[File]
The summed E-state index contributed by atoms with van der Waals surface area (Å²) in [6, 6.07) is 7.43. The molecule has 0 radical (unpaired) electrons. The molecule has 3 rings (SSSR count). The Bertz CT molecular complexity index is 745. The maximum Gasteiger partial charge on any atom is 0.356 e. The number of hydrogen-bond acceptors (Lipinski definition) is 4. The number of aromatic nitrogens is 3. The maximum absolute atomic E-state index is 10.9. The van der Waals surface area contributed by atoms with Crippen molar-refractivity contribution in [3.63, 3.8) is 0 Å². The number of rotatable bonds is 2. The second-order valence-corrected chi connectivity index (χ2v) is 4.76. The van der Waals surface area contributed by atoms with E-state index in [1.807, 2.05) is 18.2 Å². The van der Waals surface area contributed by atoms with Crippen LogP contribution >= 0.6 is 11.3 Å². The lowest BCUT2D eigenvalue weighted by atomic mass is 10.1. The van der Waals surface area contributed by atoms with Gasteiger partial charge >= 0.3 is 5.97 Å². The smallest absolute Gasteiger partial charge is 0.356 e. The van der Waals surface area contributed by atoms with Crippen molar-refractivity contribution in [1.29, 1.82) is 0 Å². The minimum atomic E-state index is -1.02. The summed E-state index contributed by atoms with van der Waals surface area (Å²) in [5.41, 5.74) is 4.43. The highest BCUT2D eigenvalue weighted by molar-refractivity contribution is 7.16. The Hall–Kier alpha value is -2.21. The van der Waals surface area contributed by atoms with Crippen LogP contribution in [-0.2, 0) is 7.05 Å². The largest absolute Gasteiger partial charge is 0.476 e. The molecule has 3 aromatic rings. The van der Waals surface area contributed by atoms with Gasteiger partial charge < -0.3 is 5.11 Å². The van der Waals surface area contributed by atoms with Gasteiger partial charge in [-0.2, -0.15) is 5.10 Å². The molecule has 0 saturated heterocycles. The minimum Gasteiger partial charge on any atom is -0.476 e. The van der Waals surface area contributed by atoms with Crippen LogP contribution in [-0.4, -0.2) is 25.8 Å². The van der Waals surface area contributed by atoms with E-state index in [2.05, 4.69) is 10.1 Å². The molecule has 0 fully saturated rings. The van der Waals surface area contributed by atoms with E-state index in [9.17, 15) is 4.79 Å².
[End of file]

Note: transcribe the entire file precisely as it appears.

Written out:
The summed E-state index contributed by atoms with van der Waals surface area (Å²) in [6, 6.07) is 7.43. The molecule has 0 radical (unpaired) electrons. The molecule has 3 rings (SSSR count). The Bertz CT molecular complexity index is 745. The maximum Gasteiger partial charge on any atom is 0.356 e. The number of hydrogen-bond acceptors (Lipinski definition) is 4. The number of aromatic nitrogens is 3. The maximum absolute atomic E-state index is 10.9. The van der Waals surface area contributed by atoms with Crippen molar-refractivity contribution in [3.63, 3.8) is 0 Å². The number of rotatable bonds is 2. The second-order valence-corrected chi connectivity index (χ2v) is 4.76. The van der Waals surface area contributed by atoms with E-state index in [1.807, 2.05) is 18.2 Å². The van der Waals surface area contributed by atoms with Crippen LogP contribution >= 0.6 is 11.3 Å². The lowest BCUT2D eigenvalue weighted by atomic mass is 10.1. The van der Waals surface area contributed by atoms with Gasteiger partial charge >= 0.3 is 5.97 Å². The smallest absolute Gasteiger partial charge is 0.356 e. The van der Waals surface area contributed by atoms with Crippen molar-refractivity contribution in [1.29, 1.82) is 0 Å². The minimum atomic E-state index is -1.02. The summed E-state index contributed by atoms with van der Waals surface area (Å²) in [5.41, 5.74) is 4.43. The highest BCUT2D eigenvalue weighted by molar-refractivity contribution is 7.16. The Hall–Kier alpha value is -2.21. The van der Waals surface area contributed by atoms with Crippen LogP contribution in [-0.2, 0) is 7.05 Å². The largest absolute Gasteiger partial charge is 0.476 e. The molecule has 3 aromatic rings. The van der Waals surface area contributed by atoms with Gasteiger partial charge < -0.3 is 5.11 Å². The van der Waals surface area contributed by atoms with Gasteiger partial charge in [-0.2, -0.15) is 5.10 Å². The molecule has 0 saturated heterocycles. The minimum Gasteiger partial charge on any atom is -0.476 e. The van der Waals surface area contributed by atoms with Crippen LogP contribution in [-0.4, -0.2) is 25.8 Å². The van der Waals surface area contributed by atoms with E-state index in [2.05, 4.69) is 10.1 Å². The molecule has 0 fully saturated rings. The van der Waals surface area contributed by atoms with E-state index in [9.17, 15) is 4.79 Å².